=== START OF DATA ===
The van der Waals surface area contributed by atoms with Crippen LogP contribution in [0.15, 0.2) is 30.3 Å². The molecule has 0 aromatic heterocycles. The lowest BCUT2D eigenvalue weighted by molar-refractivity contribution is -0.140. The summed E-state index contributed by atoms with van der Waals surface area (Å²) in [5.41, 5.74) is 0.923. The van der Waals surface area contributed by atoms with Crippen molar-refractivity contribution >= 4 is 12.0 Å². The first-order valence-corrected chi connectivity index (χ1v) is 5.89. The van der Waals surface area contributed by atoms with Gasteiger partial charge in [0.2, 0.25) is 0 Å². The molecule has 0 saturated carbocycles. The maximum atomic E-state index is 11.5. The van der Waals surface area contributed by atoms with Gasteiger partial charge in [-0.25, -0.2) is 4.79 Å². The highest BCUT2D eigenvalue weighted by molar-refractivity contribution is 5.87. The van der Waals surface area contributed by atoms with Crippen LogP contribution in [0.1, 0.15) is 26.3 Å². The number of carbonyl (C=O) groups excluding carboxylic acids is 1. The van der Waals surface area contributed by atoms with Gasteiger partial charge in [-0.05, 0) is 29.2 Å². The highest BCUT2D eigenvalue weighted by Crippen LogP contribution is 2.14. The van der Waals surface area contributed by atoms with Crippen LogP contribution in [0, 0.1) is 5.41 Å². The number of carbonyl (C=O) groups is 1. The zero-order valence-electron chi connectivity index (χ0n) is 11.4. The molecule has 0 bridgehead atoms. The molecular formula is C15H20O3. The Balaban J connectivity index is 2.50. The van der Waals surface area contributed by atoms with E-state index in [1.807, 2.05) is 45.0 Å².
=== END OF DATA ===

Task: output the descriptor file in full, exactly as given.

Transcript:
The van der Waals surface area contributed by atoms with Crippen LogP contribution in [0.15, 0.2) is 30.3 Å². The molecule has 0 aromatic heterocycles. The lowest BCUT2D eigenvalue weighted by molar-refractivity contribution is -0.140. The summed E-state index contributed by atoms with van der Waals surface area (Å²) in [5.41, 5.74) is 0.923. The van der Waals surface area contributed by atoms with Crippen molar-refractivity contribution >= 4 is 12.0 Å². The first-order valence-corrected chi connectivity index (χ1v) is 5.89. The van der Waals surface area contributed by atoms with Gasteiger partial charge in [0.2, 0.25) is 0 Å². The molecule has 0 saturated carbocycles. The maximum atomic E-state index is 11.5. The van der Waals surface area contributed by atoms with Gasteiger partial charge in [-0.25, -0.2) is 4.79 Å². The highest BCUT2D eigenvalue weighted by molar-refractivity contribution is 5.87. The van der Waals surface area contributed by atoms with Crippen LogP contribution in [0.1, 0.15) is 26.3 Å². The number of carbonyl (C=O) groups excluding carboxylic acids is 1. The van der Waals surface area contributed by atoms with Gasteiger partial charge in [-0.05, 0) is 29.2 Å². The highest BCUT2D eigenvalue weighted by Crippen LogP contribution is 2.14. The van der Waals surface area contributed by atoms with Crippen LogP contribution in [0, 0.1) is 5.41 Å². The number of carbonyl (C=O) groups is 1. The zero-order valence-electron chi connectivity index (χ0n) is 11.4. The molecule has 0 bridgehead atoms. The molecular formula is C15H20O3. The Balaban J connectivity index is 2.50. The van der Waals surface area contributed by atoms with E-state index in [1.807, 2.05) is 45.0 Å².